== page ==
High Blood Pressure, A Quick Guide
Blood pressure is most commonly understood as a measurement of two numbers which represent systolic and diastolic pressures of the heart and cardiovascular system as the heart contracts to supply blood to the lungs and the rest of the body (systolic pressure) as well as the pressure when the heart relaxes (diastolic pressure).
- Systolic blood pressure, the top number, measures the force your heart exerts on the walls of your arteries each time it beats.
- Diastolic blood pressure, the bottom number, measures the force your heart exerts on the walls of your arteries in between beats.
- Hypertension is by definition a blood pressure that is elevated by either an increase of systolic or diastolic pressure.
High blood pressure, or hypertension, is the most common primary diagnosis in the United States and it is one of the most common worldwide diseases. It also is a huge risk factor for stroke, myocardial infarction, vascular disease, and chronic kidney disease.
Risk Factors for hypertension include poor diet, tobacco usage/smoking, alcohol consumption, physical activity levels, psychosocial factors, history of depression, family history of hypertension, genetic disposition, and diabetes just to name a few.
Symptoms and signs of hypertension include:
- Chest pain, shortness of breath
- Palpitations (racing or pounding heart beat)
- Claudication (cramping pain that causes limping)
- Swelling in the legs, feet or ankles
- Blurred vision
- Waking up in the middle of night to urinate
- Blood in urine
What are the things we can control in aiming to manage or prevent hypertension? As we can see from the risk factors listed above, we actually have the ability to control a lot of different lifestyle modifications that are aimed at managing and preventing of hypertension.
Do we have our body weight under control? Can we say that we are at a healthy body weight; whether it be overweight or underweight. If we are considered over weight, studies have shown weight loss to have an effect of approximately lowering BP by 5-20 mg Hg for every 10kg/22 pounds lost.
What are we putting on the plate? Increase eating a diet that is rich in whole grains, fruits, vegetables, polyunsaturated fats and dairy products. Reduce food high in sugar, saturated fats and trans fats, even those these are some of our favorite foods. Increase your intake of vegetables that are high in nitrates which is known to reduce BP, such as leafy vegetables and beetroot. A great diet guideline to follow in this case would be the DASH diet.
Limit our alcohol consumption. How often and how much do we consume alcohol? Association exists between alcohol, blood pressure, hypertension, and cardiovascular disease risk. The recommended daily limit for alcohol consumptions is 2 standard drinks for men and 1.5 for women (10 g alcohol/standard drink). Avoid binge drinking even if you’re having a bad day. There are also many great non-alcoholic options that are out there as well.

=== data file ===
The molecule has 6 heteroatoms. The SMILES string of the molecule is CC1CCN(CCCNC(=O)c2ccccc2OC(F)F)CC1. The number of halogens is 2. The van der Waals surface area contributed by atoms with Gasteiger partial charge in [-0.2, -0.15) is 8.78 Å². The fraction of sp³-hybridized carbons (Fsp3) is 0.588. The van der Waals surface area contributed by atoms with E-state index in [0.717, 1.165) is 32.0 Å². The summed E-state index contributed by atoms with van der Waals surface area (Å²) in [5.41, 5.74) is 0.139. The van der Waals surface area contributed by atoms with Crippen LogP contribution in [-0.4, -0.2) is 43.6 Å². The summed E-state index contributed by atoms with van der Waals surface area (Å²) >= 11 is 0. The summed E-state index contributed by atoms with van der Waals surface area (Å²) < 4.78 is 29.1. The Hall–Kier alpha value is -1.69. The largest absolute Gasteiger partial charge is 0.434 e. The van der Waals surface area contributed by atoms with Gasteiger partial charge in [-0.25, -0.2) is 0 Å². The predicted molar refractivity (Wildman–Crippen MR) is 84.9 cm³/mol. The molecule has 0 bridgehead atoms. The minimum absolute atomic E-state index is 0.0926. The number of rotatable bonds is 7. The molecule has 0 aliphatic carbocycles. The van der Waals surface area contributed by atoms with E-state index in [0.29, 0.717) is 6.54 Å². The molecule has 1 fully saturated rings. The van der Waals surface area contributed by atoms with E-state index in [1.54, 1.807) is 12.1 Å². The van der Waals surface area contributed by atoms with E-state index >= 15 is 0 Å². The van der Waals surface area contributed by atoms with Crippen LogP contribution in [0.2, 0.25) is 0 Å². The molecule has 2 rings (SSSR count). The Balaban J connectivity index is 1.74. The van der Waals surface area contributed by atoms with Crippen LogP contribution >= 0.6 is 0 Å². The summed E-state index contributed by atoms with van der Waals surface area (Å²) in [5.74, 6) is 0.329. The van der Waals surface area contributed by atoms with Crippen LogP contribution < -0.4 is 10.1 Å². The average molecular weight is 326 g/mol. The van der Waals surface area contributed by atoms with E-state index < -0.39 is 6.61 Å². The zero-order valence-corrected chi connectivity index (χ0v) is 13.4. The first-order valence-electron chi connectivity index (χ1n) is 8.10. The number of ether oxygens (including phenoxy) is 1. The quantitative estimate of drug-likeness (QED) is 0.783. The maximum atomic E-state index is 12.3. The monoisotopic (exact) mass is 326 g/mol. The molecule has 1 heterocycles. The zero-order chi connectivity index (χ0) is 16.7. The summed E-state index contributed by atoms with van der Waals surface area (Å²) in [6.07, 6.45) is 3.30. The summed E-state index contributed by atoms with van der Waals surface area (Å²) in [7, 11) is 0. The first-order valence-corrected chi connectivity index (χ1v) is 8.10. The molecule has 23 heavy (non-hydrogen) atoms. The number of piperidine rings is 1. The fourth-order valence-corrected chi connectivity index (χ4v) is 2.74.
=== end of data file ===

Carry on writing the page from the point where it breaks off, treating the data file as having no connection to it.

Limit tobacco use. Smoking is a major risk factor for CVD, COPD and cancer. Smoking cessation and referral to smoking cessation programs are advised.
Limit our caffeine consumption. Moderate consumption of coffee. Green tea is a great replacement for coffee and is full of antioxidants. Other beverages that can be beneficial include hibiscus tea, pomegranate juice, beetroot juice and cocoa.
Limit sodium intake. There is strong evidence for a relationship between high salt intake and increased blood pressure. Reduce the amount of salt added when preparing foods, and at the table. Avoid or limit consumption of high salt foods such as soy sauce, fast foods and processed food including breads and cereals.
Do you move, and move well? We should be engaging in physical activity/ movement 30 min each day. Studies suggest that regular aerobic and resistance exercise may be beneficial for both the prevention and treatment of hypertension. Moderate intensity aerobic exercise (walking, jogging, cycling, yoga, or swimming) for 30 minutes on 5–7 days per week or HIIT (high intensity interval training) which involves alternating short bursts of intense activity with recovery periods of lighter activity. Strength training also can help reduce blood pressure. Performance of resistance/ strength exercises should be targeted to at least 2–3 days per week.
Are we getting enough potassium, calcium, magnesium in our diets? Many Americans do not get the adequate amounts needed in their diet due to the agriculture system, and supplementation may be needed. Beneficial foods with these nutrients include avocados, nuts, seeds, legumes and tofu, so try to incorporate these into your meals if possible. Ask about our supplements at your next Lakeside visit!
How is our mental health? Chronic stress and mental health has been associated with high blood pressure. Some studies on meditation/mindfulness suggest that they help lower blood pressure. Stress should be reduced and mindfulness or meditation introduced into the daily routine. Finding help with a trusted counselor or energy healer is also a great way to work on this area of your life.
What to take from this post:
- High blood pressure, or hypertension, is the most common primary diagnosis in the United States and it is one of the most common worldwide diseases.
- Risk Factors for hypertension include our diet, tobacco usage/smoking, alcohol consumption, physical activity levels, psychosocial factors, history of depression, family history of hypertension, genetic disposition, and diabetes.
- We have the ability to control a lot of different lifestyle modifications that are aimed at managing and preventing of hypertension.